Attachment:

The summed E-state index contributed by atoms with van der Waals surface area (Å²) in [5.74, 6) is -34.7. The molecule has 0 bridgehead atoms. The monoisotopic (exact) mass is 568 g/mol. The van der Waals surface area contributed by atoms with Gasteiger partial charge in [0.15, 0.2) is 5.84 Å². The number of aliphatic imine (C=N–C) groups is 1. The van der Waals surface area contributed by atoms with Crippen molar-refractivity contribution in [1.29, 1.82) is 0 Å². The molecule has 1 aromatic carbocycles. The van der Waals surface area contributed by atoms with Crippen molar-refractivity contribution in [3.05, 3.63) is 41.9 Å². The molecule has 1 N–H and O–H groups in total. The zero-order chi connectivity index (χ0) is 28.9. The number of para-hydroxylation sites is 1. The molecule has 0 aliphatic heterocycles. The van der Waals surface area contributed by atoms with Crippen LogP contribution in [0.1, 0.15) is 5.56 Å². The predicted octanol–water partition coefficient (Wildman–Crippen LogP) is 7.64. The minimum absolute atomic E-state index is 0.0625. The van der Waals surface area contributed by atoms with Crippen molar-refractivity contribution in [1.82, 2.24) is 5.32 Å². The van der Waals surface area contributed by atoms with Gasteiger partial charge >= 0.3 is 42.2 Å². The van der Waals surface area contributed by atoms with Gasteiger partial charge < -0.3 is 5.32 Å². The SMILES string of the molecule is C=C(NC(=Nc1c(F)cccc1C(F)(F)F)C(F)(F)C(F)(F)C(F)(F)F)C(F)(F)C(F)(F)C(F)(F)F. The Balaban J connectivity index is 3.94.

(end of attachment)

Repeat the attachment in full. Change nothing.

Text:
The summed E-state index contributed by atoms with van der Waals surface area (Å²) in [5.74, 6) is -34.7. The molecule has 0 bridgehead atoms. The monoisotopic (exact) mass is 568 g/mol. The van der Waals surface area contributed by atoms with Gasteiger partial charge in [0.15, 0.2) is 5.84 Å². The number of aliphatic imine (C=N–C) groups is 1. The van der Waals surface area contributed by atoms with Crippen molar-refractivity contribution in [1.29, 1.82) is 0 Å². The molecule has 1 aromatic carbocycles. The van der Waals surface area contributed by atoms with Crippen molar-refractivity contribution in [3.05, 3.63) is 41.9 Å². The molecule has 1 N–H and O–H groups in total. The zero-order chi connectivity index (χ0) is 28.9. The number of para-hydroxylation sites is 1. The molecule has 0 aliphatic heterocycles. The van der Waals surface area contributed by atoms with Crippen LogP contribution in [0.1, 0.15) is 5.56 Å². The predicted octanol–water partition coefficient (Wildman–Crippen LogP) is 7.64. The minimum absolute atomic E-state index is 0.0625. The van der Waals surface area contributed by atoms with Crippen molar-refractivity contribution in [1.82, 2.24) is 5.32 Å². The van der Waals surface area contributed by atoms with Gasteiger partial charge >= 0.3 is 42.2 Å². The van der Waals surface area contributed by atoms with Gasteiger partial charge < -0.3 is 5.32 Å². The SMILES string of the molecule is C=C(NC(=Nc1c(F)cccc1C(F)(F)F)C(F)(F)C(F)(F)C(F)(F)F)C(F)(F)C(F)(F)C(F)(F)F. The Balaban J connectivity index is 3.94.